Robinson Crusoe Quote

"He preferred, however, "gourmandization," was an idolater of a certain decent, commodious fish, called a turtle, and worshipped the culinary image wherever he nozed it put up."
---The Contradiction (1796)

Monday, 16 January 2012

What to Eat after a Wedding Feast

It is not uncommon to take a few days to recover one's appetite after indulging in a wedding feast.

In the jubilant spirit of mingling and merry-making –– seeing old relatives all grown up, and old friends all dressed up, and in my case, a whole lot of new people –– one eats and drinks freely and unhurriedly.  Restraint is exercised only in the interest of having sufficient stomach-space to enjoy everything brought to the table ... being sure to save room for the cake.  And why should there be any reason to refrain, especially when there are such delightful options available?  Beginning around noon, the guests were entertained with fat bacon wrapped scallops, dainty cubes of butternut squash topped with dollops of arugula pesto, and balls of coarsely chopped root vegetables encased in a breadcrumb crust, fried lightly enough that each one melted in the mouth and left but a touch of sweet oil on the thumb and the forefinger.

For Philip Miller, vegetable
cultivation was no laughing matter:
The cover of "The Gardener's Dictionary"
These gastronomical amusements, of course, constituted a mere fraction of the sundry wedding appetizers served.  And let it be known, voracious reader, that the main fare was equal if not superior in flavor to the above-mentioned dainties, even though I have neither the time nor the space to describe them all.

But what might one like to eat after such a feast (and two slices of rich pumpkin cake frosted with three layers of buttercream)?  Reader, I wanted a kale salad.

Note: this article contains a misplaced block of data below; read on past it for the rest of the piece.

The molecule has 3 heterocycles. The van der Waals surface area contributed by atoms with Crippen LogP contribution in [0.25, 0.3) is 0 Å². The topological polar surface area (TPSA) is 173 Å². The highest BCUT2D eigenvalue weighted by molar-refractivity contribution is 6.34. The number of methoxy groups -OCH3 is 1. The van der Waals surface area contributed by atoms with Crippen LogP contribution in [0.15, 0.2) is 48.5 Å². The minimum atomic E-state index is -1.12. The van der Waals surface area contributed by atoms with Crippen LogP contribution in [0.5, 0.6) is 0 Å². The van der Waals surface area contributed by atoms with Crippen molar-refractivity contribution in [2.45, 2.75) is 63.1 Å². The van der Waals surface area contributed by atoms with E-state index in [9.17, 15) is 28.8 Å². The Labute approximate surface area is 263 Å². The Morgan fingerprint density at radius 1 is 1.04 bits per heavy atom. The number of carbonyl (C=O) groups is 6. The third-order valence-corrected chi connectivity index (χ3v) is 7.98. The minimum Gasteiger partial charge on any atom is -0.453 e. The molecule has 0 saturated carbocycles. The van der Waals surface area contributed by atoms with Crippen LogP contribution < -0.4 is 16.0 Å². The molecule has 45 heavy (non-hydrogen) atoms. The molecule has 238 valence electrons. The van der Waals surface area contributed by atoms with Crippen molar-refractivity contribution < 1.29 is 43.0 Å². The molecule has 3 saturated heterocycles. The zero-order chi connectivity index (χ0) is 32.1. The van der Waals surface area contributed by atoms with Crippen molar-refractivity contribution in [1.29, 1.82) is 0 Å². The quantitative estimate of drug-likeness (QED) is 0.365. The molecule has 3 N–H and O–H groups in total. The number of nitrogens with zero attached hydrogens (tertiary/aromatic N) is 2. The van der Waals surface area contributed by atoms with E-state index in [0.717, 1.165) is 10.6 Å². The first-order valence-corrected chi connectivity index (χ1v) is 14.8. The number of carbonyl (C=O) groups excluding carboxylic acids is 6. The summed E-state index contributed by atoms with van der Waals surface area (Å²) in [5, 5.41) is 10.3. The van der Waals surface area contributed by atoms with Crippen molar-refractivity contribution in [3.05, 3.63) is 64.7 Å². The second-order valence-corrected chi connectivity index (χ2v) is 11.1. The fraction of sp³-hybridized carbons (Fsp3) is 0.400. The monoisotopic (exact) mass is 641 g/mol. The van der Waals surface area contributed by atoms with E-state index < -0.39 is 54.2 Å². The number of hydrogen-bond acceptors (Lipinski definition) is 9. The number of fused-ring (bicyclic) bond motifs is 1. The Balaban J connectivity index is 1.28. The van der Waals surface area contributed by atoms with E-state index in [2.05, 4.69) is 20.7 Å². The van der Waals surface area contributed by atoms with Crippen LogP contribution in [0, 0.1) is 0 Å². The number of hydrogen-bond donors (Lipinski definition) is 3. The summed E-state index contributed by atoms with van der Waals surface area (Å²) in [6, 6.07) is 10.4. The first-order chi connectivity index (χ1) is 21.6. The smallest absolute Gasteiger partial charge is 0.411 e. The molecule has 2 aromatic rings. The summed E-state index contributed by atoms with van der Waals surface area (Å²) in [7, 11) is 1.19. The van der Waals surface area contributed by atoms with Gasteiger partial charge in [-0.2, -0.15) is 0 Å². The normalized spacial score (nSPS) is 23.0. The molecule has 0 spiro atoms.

Were such concoctions available in 18th century Britain, I wondered?  (I admit that I often wonder about such things.)  It is likely that they were; the chief gardener to the Chelsea Physic Garden, Philip Miller, listed six of them in his chef d'oeuvre of 1731: The Gardener's Dictionary.  (Actually, he admitted that there were many additional varieties in existence, but claimed that they are not "cultivated for culinary use, being fit only for ornament or curiosity.")  However, he seemed to value kale (which he called borecole) primarily for its hardiness in bad weather rather than for its flavor, although he had some nice things to say about the Buda, or the "Russian Kail."

Lacking a bona fide historical recipe, I considered my 21st century options.  Perhaps I could replicate the blanched Lacinato conception (dressed with a blend of olive oil, lemon, dijon mustard and all the fresh rosemary and thyme I had on hand at the time) that I had tinkered with the week before?
Attempt #1: Blanched Kale and Shaved Parmesan
But there are many ways to love a kale salad, and last night I desired nothing but the one I had tasted for the first time at the rehearsal dinner.  The kale was served completely raw, but was chopped so finely that its texture –– light and ethereal –– betrayed none of the kale's natural fibrousness.  Sort of like tabouleh.
At Last: Travel-Weary and Salad-Happy 
"Before and After a Wedding" Kale Salad
- Lightly toast one cup of quinoa in olive oil over medium heat, and cook through (making sure to retain a little crunch).  Add generous amounts of parmesan cheese and a little olive oil and mix it up.
- Remove the stems of a large bunch of red kale, and chop very finely.  Do the same thing with half of a (large) bunch of Italian parsley.  Toss around in a bowl, and add a mixture of olive oil, salt, pepper, one or two garlic cloves, and about a tablespoon of lemon juice (and a little zest if you like).  Add the quinoa and mix it up again.
- Cook a handful of pumpkin seeds in some olive oil and add to the salad, along with some dried currants and more parmesan cheese.  

The whole thing takes about 20 minutes and 90% of the work is in the kale and parsley chopping.  It's hearty enough that the salad can be a dinner on its own if you wish, but it is particularly tasty when complemented with beer and pizza.